Tobacco isn't famous for its health benefits. But now scientists have succeeded in using genetically modified tobacco plants to produce medicines for several autoimmune and inflammatory diseases, including diabetes.
A large team of scientists from several European research organizations have participated in the study as part of the Pharma-Planta project. Led by Professor Mario Pezzotti at the University of Verona, they set out to create transgenic tobacco plants that would produce biologically-active interleukin-10 (IL-10), a potent anti-inflammatory cytokine. They tried two different versions of IL-10 (one from a virus, one from the mouse) and generated plants in which this protein was targeted to three different compartments within the cell, to see which would work most effectively.
The researchers found that tobacco plants were able to process both forms of IL-10 correctly, producing the active cytokine at high enough levels that it might be possible to use tobacco leaves without lengthy extraction and purification processes. The next step will be to feed the plants to mice with autoimmune diseases to find out how effective they are.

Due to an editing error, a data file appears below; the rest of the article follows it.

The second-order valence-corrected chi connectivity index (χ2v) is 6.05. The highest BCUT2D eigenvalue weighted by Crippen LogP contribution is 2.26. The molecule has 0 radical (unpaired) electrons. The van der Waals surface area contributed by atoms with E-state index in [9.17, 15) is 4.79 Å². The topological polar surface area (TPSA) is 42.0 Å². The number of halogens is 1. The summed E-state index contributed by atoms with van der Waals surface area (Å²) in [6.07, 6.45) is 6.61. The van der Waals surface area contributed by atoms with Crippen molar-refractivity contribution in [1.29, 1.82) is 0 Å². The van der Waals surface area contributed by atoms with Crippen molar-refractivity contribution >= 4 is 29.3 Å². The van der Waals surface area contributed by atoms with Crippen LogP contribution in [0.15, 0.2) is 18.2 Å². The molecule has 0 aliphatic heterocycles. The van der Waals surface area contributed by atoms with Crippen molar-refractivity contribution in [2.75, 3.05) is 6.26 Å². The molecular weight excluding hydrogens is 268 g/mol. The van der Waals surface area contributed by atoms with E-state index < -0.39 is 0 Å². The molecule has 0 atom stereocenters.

The authors are keen to use the plants to see whether repeated small doses could help prevent type 1 diabetes mellitus (T1DM), in combination with other auto-antigens associated with the disease. The team has a particular auto-antigen in its sights – the 65-kDa isoform of the enzyme glutamic acid decarboxylase (GAD65) – which they have also produced in transgenic tobacco plants.
According to Pezzotti, "Transgenic plants are attractive systems for the production of therapeutic proteins because they offer the possibility of large scale production at low cost, and they have low maintenance requirements. The fact that they can be eaten, which delivers the drug where it is needed, thus avoiding lengthy purification procedures, is another plus compared with traditional drug synthesis."
- Luisa Bortesi, Marzia Rossato, Flora Schuster, Nicole Raven, Johannes Stadlmann, Linda Avesani, Alberto Falorni, Flavia Bazzoni, Ralph Bock, Stefan Schillberg and Mario Pezzotti. Viral and murine interleukin-10 are correctly processed and retain their biological activity when produced in tobacco. BMC Biotechnology, (in press)
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